Jakarta, 19 November 2017
A Christian Pilgrim
THE PARABLE OF TALENTS EXPLAINED
(A biblical reflection on the 33rd ORDINARY SUNDAY [YEAR A], 19 November 2017)
First Reading: Proverbs 31:10-13,19-20,30-31; Psalms: Psalm 128:1-5; Second Reading: 1Thessalonians 5:1-6
The Scripture Text
“For is will be as when a man going on a journey called his servants and entrusted to them his property; to one he gave five talents, to another two, to another one, to each according to his ability. Then he went away. He who had received the five talents went at once and traded with them; and he made five talents more. So also, he who had the two talent made two talents more. But he who had received the one talent went and dug in the ground and hid his master’s money. Now after a long time the master of those servants came and settled accounts with them. And he who had received the five talents came forward, bringing five talents more, saying, ‘Master, you delivered to me five talents; here I have made five talents more.’ His master said to him, ‘Well done, good and faithful servant; you have been faithful over a little, I will set you over much; enter into the joy of your master.’ And he also who had the two talents came forward, saying, ‘Master, you delivered to me two talents; here I have made two talents more.’ His master said to him, ‘Well done, good and faithful servant; you have been faithful over a little, I will set you over much; enter into the joy of your master.’ He also who had received the one talent came forward, saying, ‘Master, I knew you to be a hard man, reaping where you did not sow, and gathering where you did not winnow; so I was afraid, and I went and hid your talent in the ground. Here you have what is yours.’ But his master answered him, ‘You wicked and slothful servant! You knew that I reap where I have not sowed, and gather where I have not winnowed? Then you ought to have invested my money with the bankers, and at my coming I should have received what was my own with interest. So take the talent from him, and give it to him who has the ten talents. For to every one who has will more be given, and he will have abundance; but from him who has not, even what he has will be taken away. And cast the worthless servant into the outer darkness; there men will weep and gnash their teeth.’ (Matthew 25:14-30 RSV)
When you find a difficult story in the Bible, reading what comes immediately before and after helps since the evangelists often grouped parables or stories together because they had something in common. For example, a parable preceded and followed by stories about judgment probably also has something to do with being judged. The parable in today’s Gospel reading is a perfect example of this.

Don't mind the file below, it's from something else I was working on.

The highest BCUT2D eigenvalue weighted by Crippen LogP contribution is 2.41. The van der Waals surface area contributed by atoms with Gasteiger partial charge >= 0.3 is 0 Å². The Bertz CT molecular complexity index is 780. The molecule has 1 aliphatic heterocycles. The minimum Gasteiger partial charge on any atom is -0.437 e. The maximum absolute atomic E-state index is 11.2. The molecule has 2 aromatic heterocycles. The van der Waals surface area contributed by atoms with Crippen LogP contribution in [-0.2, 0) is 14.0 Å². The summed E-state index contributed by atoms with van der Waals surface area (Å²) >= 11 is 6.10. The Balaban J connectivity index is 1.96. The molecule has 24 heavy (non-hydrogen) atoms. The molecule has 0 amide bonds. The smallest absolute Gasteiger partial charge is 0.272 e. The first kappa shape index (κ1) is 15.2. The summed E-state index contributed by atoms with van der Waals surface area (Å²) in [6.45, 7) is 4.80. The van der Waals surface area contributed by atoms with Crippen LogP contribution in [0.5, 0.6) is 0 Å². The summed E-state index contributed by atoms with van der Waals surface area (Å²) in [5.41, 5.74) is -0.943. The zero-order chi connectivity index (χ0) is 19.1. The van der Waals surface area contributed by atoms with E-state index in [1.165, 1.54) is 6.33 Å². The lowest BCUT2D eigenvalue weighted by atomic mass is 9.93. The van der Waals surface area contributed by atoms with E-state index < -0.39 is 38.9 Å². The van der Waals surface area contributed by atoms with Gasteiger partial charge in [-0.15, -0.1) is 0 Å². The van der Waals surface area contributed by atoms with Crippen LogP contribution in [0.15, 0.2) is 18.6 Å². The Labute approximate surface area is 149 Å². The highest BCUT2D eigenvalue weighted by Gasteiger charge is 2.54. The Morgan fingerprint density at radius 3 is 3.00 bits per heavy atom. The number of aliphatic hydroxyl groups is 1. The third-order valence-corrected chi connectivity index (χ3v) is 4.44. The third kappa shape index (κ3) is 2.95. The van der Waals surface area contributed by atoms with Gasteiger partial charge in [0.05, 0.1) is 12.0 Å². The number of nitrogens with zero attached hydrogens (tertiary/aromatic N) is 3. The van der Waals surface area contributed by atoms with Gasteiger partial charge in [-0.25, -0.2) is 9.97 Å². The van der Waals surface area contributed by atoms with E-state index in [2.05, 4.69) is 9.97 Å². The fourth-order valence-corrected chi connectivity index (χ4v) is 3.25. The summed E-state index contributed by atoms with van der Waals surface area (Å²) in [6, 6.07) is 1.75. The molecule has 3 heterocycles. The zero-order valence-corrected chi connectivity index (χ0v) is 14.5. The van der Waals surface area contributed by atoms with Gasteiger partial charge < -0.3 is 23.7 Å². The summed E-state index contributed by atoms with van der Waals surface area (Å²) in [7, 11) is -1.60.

The parable is about a man who gave three of his servants different sums of money and then went on a journey. When he returned, he summoned his servants and demanded an accounting of the funds he had entrusted to them. The master was pleased with the first two servants who doubled their money but he was furious with the third servant who had the same amount he started with. The master then took the money from this last servant and gave it to one of the others.
Taken by itself, it’s difficult to determine what this parable is supposed to mean. Whom does the master symbolize? Who are the servants supposed to stand for? What is the moral of this story? These are questions we can best answer only after examining the context in which we find the parable.
Other parables and stories about the reign of God and Jesus’ second coming precede and follow today’s Gospel. They are about judgment and our relationship with others. It’s logical to assume the parable in today’s Gospel has a similar theme.
The master stands for Jesus, and we are the servants. The money represents the talents and abilities God has given us. Just as the master went away for awhile and then returned, Jesus will one day also return to the earth and will demand an accounting of the gifts God has given us. He will ask if we used our talents and abilities for good or for evil or if we wasted them by not using them at all. How we answer these questions will determine if we will share in the master’s joy (be called into God’s Kingdom) or if we will find ourselves in the darkness outside, wailing and grinding our teeth (experience the pains of hell).
(Source: Jerome J. Sabatowich, Cycling Through the Gospels – Gospel Commentaries for Cycles A, B, and C, pages 110-111.)